Everything about business services is mission critical. There's no room for downtime, unresponsive support, or rigid offerings that won't tailor to individual business needs.
Networks today are more complex than ever before. User expectations are higher than they have ever been. But most network operators lack the right visibility into what is happening on their network to determine how they are really performing from the perspective of the user, and if their investment is paying off.
Today marks the release of the 2019 Mobile Internet Phenomena Report. There are a number of highlights in this edition of the report, which is exclusively focused on mobile networks (where the Global Report covered all traffic).
The 2019 Mobile Internet Phenomena Report has a new section this year measuring application engagement. This metric, which Sandvine tracks in many of our deployments, answers the question, "What percentage of my subscribers use Application X?" Some of the engagement numbers are pretty astonishing (maybe in a good way, maybe in a bad way).
This is some data that is NOT in the upcoming 2019 Mobile Internet Phenomena Report. This post focuses on a subject near and dear to my heart — gaming! We did a spotlight in the last Global Internet Phenomena Report, and the gaming data from region to region was pretty varied; this isn't the case for the Mobile Report.
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Global Internet Phenomena Spotlight: Video Piracy in North America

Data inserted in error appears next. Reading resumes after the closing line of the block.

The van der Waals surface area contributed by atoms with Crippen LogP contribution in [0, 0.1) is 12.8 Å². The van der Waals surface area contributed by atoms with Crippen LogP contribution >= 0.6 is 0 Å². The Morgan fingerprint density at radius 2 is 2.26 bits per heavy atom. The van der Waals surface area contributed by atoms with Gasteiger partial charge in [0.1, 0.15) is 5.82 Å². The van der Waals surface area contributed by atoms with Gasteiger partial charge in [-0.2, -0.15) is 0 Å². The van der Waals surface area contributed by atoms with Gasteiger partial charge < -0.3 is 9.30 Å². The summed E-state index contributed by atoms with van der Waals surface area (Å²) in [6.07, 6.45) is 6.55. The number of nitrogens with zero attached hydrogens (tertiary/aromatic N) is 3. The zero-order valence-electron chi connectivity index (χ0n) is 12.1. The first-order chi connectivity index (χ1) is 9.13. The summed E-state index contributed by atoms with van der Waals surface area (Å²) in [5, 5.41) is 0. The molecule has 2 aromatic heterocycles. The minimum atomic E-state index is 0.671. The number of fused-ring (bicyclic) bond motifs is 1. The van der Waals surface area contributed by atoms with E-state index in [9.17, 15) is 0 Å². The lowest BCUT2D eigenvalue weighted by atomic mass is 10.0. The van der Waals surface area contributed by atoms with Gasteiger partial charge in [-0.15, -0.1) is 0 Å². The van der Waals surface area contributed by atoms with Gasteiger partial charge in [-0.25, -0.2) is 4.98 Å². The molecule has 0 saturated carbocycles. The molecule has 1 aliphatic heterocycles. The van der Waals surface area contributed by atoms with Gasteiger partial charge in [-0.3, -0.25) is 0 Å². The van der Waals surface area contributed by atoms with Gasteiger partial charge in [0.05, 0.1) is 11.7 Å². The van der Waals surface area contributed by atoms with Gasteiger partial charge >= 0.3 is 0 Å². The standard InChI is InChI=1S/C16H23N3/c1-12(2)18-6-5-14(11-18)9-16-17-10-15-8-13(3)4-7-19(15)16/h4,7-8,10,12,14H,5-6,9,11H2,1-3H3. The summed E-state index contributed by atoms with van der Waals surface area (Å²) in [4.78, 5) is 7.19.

One of our more controversial spotlights was on the current video piracy situation in Canada. To provide further insight on the changing face of live video piracy, we are revisiting video piracy in this report.
The general awareness worldwide of the popularity and prevalence of video and...
It was pointed out to me that in the recently released Global Internet Phenomena Report, I forgot to add a key comparison and data point to the data from the report. I gave the global and regional traffic share numbers for upstream and downstream, but totally neglected to include the aggregation of those numbers for TOTAL traffic share worldwide.
In the Global Internet Phenomena report that will be released tomorrow, we give a conservative number that "more than 50% of the traffic on the internet is encrypted." In reality, the number is probably closer to 75-90% of the overall traffic, since some applications "usually" encrypt their data.